A recent study has allegedly concluded that food commercials increased brain activity in adolescent viewers regardless of body weight. Ashley Gearhardt, et al., “Relation of Obesity to Neural Activation in Response to Food Commercials,” Social Cognitive and Affective Neuroscience, May 2013. Researchers with Yale University’s Rudd Center for Policy & Obesity, the University of Michigan and the Oregon Research Institute apparently used functional magnetic resonance imaging (fMRI) to examine the brain activity of 30 adolescents described as either normal weight (10 participants), overweight (eight participants) or obese (12 participants), who viewed a TV show interspersed with 20 food and 20 non-food commercials. The study’s authors then asked participants “to list five commercials that they had seen during the television program they just viewed to measure top-of-mind recall” and “to rate how much they liked the products/companies featured in the advertisements on a 5-point Likert scale” and “how familiar they were with the advertisements on a 5-point Likert scale.”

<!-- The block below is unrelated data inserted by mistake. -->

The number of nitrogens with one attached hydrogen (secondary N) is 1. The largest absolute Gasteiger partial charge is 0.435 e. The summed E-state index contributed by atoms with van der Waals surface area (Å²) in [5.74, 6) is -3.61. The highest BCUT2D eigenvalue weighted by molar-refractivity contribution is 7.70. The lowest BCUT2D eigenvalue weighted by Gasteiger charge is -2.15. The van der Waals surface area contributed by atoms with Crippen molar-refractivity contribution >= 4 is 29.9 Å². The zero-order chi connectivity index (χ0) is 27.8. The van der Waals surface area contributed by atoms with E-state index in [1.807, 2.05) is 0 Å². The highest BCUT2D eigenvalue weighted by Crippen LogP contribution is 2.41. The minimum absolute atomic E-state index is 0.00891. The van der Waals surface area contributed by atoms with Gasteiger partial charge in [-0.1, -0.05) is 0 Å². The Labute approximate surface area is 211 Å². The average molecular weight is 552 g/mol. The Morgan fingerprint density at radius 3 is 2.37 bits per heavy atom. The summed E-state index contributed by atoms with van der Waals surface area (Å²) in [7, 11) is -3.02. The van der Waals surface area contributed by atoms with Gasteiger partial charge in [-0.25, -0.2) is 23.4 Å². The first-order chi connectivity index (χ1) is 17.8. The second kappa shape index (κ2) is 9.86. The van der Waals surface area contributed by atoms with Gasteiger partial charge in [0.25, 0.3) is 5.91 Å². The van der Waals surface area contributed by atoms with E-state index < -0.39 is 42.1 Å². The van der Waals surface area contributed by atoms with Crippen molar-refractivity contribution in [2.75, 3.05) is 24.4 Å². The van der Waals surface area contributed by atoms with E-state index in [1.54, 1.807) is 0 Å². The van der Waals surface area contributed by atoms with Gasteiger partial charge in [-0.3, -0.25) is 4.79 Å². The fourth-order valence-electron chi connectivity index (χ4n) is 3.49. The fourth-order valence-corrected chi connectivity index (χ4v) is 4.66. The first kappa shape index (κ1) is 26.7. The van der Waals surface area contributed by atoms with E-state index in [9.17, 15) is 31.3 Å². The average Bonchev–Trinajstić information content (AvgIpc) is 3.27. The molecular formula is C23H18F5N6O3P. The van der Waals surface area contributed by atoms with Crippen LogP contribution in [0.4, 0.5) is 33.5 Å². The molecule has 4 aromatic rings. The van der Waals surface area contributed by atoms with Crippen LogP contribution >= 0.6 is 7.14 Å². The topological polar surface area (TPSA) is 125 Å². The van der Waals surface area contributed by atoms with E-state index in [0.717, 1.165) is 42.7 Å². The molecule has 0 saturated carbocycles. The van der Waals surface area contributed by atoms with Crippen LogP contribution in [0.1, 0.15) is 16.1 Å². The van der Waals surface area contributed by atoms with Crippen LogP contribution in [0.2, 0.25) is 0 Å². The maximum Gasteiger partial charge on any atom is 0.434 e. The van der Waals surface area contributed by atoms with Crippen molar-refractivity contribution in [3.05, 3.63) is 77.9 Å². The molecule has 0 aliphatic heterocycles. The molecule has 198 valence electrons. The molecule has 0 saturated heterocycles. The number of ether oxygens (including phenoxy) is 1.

In addition to the self-reported measure, which suggested that study participants had greater recall for food commercials compared to non-food commercials, the fMRI results evidently showed that “adolescents generally exhibited greater activation in regions implicated in visual processing (e.g., middle occipital gyrus), attention (e.g., parietal lobes), cognitive processing (e.g., inferior temporal gyrus, posterior cerebellar lobe), movement (e.g., anterior cerebellar lobe), somatosensory response (postcentral gyrus), and reward (i.e., OFC, ACC) during food commercials relative to non-food commercials and the television show.” Moreover, the study’s authors noted, “lean relative to obese adolescents exhibited greater neural response to food commercials in regions related to greater difficulty with weight loss/maintenance,” suggesting that “even adolescents [who] are not currently exhibiting signs of pathology (e.g., normal-weight) may be impacted by commercials in a manner that might shape future eating tendencies.”
“It appears that food advertising is better at getting into the mind and memory of kids,” lead author Ashley Gearhardt was quoted as saying. “This makes sense because our brains are hard-wired to get excited in response to delicious foods.” Additional details about Gearhardt’s recent work appear in Issues 458 and 481 of this Update.